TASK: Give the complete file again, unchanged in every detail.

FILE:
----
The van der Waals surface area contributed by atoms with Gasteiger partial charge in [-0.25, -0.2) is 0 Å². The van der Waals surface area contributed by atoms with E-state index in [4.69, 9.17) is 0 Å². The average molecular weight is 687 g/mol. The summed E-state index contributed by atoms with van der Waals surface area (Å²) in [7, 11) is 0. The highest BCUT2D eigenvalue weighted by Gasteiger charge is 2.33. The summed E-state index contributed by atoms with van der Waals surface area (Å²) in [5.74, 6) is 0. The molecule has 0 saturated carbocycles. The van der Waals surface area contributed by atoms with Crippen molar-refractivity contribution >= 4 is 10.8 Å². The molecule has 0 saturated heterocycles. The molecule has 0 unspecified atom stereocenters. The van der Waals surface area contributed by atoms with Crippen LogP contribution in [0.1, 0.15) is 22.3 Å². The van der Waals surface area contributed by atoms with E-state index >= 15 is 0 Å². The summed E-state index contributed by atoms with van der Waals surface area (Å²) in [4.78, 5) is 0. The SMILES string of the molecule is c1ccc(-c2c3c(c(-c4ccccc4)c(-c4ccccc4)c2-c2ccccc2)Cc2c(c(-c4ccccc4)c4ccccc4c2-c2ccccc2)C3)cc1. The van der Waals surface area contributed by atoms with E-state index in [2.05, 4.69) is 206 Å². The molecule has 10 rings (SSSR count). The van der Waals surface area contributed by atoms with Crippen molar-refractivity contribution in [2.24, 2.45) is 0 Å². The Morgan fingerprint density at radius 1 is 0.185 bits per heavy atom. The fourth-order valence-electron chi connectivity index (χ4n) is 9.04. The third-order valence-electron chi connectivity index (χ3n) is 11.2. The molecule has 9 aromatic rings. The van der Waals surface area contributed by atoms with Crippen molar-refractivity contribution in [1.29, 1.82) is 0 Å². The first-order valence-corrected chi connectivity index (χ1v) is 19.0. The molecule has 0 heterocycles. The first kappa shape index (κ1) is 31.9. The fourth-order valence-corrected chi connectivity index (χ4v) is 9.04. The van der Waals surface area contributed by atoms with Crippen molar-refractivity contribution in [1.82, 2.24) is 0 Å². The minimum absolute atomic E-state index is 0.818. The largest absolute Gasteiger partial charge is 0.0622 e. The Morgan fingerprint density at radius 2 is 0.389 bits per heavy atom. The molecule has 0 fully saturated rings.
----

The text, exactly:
The van der Waals surface area contributed by atoms with Gasteiger partial charge in [-0.25, -0.2) is 0 Å². The van der Waals surface area contributed by atoms with E-state index in [4.69, 9.17) is 0 Å². The average molecular weight is 687 g/mol. The summed E-state index contributed by atoms with van der Waals surface area (Å²) in [7, 11) is 0. The highest BCUT2D eigenvalue weighted by Gasteiger charge is 2.33. The summed E-state index contributed by atoms with van der Waals surface area (Å²) in [5.74, 6) is 0. The molecule has 0 saturated carbocycles. The van der Waals surface area contributed by atoms with Crippen molar-refractivity contribution >= 4 is 10.8 Å². The molecule has 0 saturated heterocycles. The molecule has 0 unspecified atom stereocenters. The van der Waals surface area contributed by atoms with Crippen LogP contribution in [0.1, 0.15) is 22.3 Å². The van der Waals surface area contributed by atoms with E-state index >= 15 is 0 Å². The summed E-state index contributed by atoms with van der Waals surface area (Å²) in [4.78, 5) is 0. The SMILES string of the molecule is c1ccc(-c2c3c(c(-c4ccccc4)c(-c4ccccc4)c2-c2ccccc2)Cc2c(c(-c4ccccc4)c4ccccc4c2-c2ccccc2)C3)cc1. The van der Waals surface area contributed by atoms with E-state index in [2.05, 4.69) is 206 Å². The molecule has 10 rings (SSSR count). The van der Waals surface area contributed by atoms with Crippen molar-refractivity contribution in [2.24, 2.45) is 0 Å². The Morgan fingerprint density at radius 1 is 0.185 bits per heavy atom. The fourth-order valence-electron chi connectivity index (χ4n) is 9.04. The third-order valence-electron chi connectivity index (χ3n) is 11.2. The molecule has 9 aromatic rings. The van der Waals surface area contributed by atoms with Crippen molar-refractivity contribution in [1.29, 1.82) is 0 Å². The first-order valence-corrected chi connectivity index (χ1v) is 19.0. The molecule has 0 heterocycles. The first kappa shape index (κ1) is 31.9. The fourth-order valence-corrected chi connectivity index (χ4v) is 9.04. The van der Waals surface area contributed by atoms with Crippen molar-refractivity contribution in [1.82, 2.24) is 0 Å². The minimum absolute atomic E-state index is 0.818. The largest absolute Gasteiger partial charge is 0.0622 e. The Morgan fingerprint density at radius 2 is 0.389 bits per heavy atom. The molecule has 0 fully saturated rings.